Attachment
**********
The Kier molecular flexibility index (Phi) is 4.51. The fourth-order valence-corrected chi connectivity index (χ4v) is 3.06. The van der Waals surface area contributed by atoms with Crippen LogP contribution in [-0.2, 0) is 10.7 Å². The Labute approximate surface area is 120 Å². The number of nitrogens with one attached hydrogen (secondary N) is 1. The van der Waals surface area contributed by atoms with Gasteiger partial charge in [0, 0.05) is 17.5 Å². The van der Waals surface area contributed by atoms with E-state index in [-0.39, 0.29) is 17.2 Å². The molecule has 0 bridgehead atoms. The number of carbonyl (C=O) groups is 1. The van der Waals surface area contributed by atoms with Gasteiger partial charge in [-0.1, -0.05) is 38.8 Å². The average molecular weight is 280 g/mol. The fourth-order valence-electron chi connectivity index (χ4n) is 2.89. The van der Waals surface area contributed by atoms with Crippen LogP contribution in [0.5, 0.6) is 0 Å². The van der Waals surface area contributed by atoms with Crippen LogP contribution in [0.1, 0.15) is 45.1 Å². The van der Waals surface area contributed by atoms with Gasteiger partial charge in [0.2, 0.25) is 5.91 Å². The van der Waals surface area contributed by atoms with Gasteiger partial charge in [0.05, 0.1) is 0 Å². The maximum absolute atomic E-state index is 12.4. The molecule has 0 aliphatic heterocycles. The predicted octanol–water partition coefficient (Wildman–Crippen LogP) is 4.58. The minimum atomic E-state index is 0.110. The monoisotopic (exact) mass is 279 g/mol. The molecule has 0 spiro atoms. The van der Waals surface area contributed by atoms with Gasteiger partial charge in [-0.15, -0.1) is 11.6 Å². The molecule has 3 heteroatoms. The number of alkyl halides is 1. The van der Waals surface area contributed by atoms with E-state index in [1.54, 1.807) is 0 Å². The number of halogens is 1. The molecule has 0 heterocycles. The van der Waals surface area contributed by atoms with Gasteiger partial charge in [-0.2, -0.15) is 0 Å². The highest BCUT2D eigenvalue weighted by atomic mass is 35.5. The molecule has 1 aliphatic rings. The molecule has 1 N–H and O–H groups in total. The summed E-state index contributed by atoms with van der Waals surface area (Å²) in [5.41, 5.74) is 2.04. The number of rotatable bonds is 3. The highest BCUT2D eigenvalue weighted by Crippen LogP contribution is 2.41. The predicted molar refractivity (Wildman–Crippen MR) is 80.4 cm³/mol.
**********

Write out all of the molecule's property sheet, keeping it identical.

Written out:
The Kier molecular flexibility index (Phi) is 4.51. The fourth-order valence-corrected chi connectivity index (χ4v) is 3.06. The van der Waals surface area contributed by atoms with Crippen LogP contribution in [-0.2, 0) is 10.7 Å². The Labute approximate surface area is 120 Å². The number of nitrogens with one attached hydrogen (secondary N) is 1. The van der Waals surface area contributed by atoms with Gasteiger partial charge in [0, 0.05) is 17.5 Å². The van der Waals surface area contributed by atoms with E-state index in [-0.39, 0.29) is 17.2 Å². The molecule has 0 bridgehead atoms. The number of carbonyl (C=O) groups is 1. The van der Waals surface area contributed by atoms with Gasteiger partial charge in [-0.1, -0.05) is 38.8 Å². The average molecular weight is 280 g/mol. The fourth-order valence-electron chi connectivity index (χ4n) is 2.89. The van der Waals surface area contributed by atoms with Crippen LogP contribution in [0.5, 0.6) is 0 Å². The van der Waals surface area contributed by atoms with Crippen LogP contribution in [0.1, 0.15) is 45.1 Å². The van der Waals surface area contributed by atoms with Gasteiger partial charge in [0.2, 0.25) is 5.91 Å². The van der Waals surface area contributed by atoms with Gasteiger partial charge in [0.05, 0.1) is 0 Å². The maximum absolute atomic E-state index is 12.4. The molecule has 0 aliphatic heterocycles. The predicted octanol–water partition coefficient (Wildman–Crippen LogP) is 4.58. The minimum atomic E-state index is 0.110. The monoisotopic (exact) mass is 279 g/mol. The molecule has 0 spiro atoms. The van der Waals surface area contributed by atoms with Gasteiger partial charge in [-0.15, -0.1) is 11.6 Å². The molecule has 3 heteroatoms. The number of alkyl halides is 1. The van der Waals surface area contributed by atoms with E-state index in [1.54, 1.807) is 0 Å². The number of halogens is 1. The molecule has 0 heterocycles. The van der Waals surface area contributed by atoms with Gasteiger partial charge in [-0.2, -0.15) is 0 Å². The highest BCUT2D eigenvalue weighted by atomic mass is 35.5. The molecule has 1 aliphatic rings. The molecule has 1 N–H and O–H groups in total. The summed E-state index contributed by atoms with van der Waals surface area (Å²) in [5.41, 5.74) is 2.04. The number of rotatable bonds is 3. The highest BCUT2D eigenvalue weighted by Crippen LogP contribution is 2.41. The predicted molar refractivity (Wildman–Crippen MR) is 80.4 cm³/mol.